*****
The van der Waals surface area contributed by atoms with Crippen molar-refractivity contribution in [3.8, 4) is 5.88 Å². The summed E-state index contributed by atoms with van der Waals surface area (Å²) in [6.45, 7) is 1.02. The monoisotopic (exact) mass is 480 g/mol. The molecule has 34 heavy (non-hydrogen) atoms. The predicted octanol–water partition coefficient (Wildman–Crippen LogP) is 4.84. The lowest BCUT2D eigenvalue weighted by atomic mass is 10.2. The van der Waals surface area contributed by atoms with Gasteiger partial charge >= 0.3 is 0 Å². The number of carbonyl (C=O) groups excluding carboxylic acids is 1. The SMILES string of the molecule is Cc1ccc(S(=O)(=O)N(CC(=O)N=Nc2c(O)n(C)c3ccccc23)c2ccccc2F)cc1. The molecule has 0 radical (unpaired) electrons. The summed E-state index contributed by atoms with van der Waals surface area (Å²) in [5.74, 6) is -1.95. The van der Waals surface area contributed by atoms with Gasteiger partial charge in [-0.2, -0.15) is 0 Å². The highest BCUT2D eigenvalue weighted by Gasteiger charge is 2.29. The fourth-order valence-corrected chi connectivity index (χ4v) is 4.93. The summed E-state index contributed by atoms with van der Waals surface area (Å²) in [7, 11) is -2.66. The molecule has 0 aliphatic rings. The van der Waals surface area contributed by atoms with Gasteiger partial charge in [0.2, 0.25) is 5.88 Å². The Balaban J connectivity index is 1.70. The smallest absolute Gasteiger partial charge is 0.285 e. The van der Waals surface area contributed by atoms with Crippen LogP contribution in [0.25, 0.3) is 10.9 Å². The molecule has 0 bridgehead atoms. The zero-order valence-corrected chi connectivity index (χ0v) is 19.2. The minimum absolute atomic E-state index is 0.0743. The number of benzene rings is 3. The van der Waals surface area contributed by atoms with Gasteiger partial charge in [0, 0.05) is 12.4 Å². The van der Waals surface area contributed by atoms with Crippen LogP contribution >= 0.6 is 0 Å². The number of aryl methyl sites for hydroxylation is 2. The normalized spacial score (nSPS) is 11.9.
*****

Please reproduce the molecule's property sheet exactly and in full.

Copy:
The van der Waals surface area contributed by atoms with Crippen molar-refractivity contribution in [3.8, 4) is 5.88 Å². The summed E-state index contributed by atoms with van der Waals surface area (Å²) in [6.45, 7) is 1.02. The monoisotopic (exact) mass is 480 g/mol. The molecule has 34 heavy (non-hydrogen) atoms. The predicted octanol–water partition coefficient (Wildman–Crippen LogP) is 4.84. The lowest BCUT2D eigenvalue weighted by atomic mass is 10.2. The van der Waals surface area contributed by atoms with Gasteiger partial charge >= 0.3 is 0 Å². The number of carbonyl (C=O) groups excluding carboxylic acids is 1. The SMILES string of the molecule is Cc1ccc(S(=O)(=O)N(CC(=O)N=Nc2c(O)n(C)c3ccccc23)c2ccccc2F)cc1. The molecule has 0 radical (unpaired) electrons. The summed E-state index contributed by atoms with van der Waals surface area (Å²) in [5.74, 6) is -1.95. The van der Waals surface area contributed by atoms with Gasteiger partial charge in [-0.2, -0.15) is 0 Å². The highest BCUT2D eigenvalue weighted by Gasteiger charge is 2.29. The fourth-order valence-corrected chi connectivity index (χ4v) is 4.93. The summed E-state index contributed by atoms with van der Waals surface area (Å²) in [7, 11) is -2.66. The molecule has 0 aliphatic rings. The van der Waals surface area contributed by atoms with Gasteiger partial charge in [0.2, 0.25) is 5.88 Å². The Balaban J connectivity index is 1.70. The smallest absolute Gasteiger partial charge is 0.285 e. The van der Waals surface area contributed by atoms with Crippen LogP contribution in [0.25, 0.3) is 10.9 Å². The molecule has 0 bridgehead atoms. The zero-order valence-corrected chi connectivity index (χ0v) is 19.2. The minimum absolute atomic E-state index is 0.0743. The number of benzene rings is 3. The van der Waals surface area contributed by atoms with Gasteiger partial charge in [0, 0.05) is 12.4 Å². The van der Waals surface area contributed by atoms with Crippen LogP contribution >= 0.6 is 0 Å². The number of aryl methyl sites for hydroxylation is 2. The normalized spacial score (nSPS) is 11.9.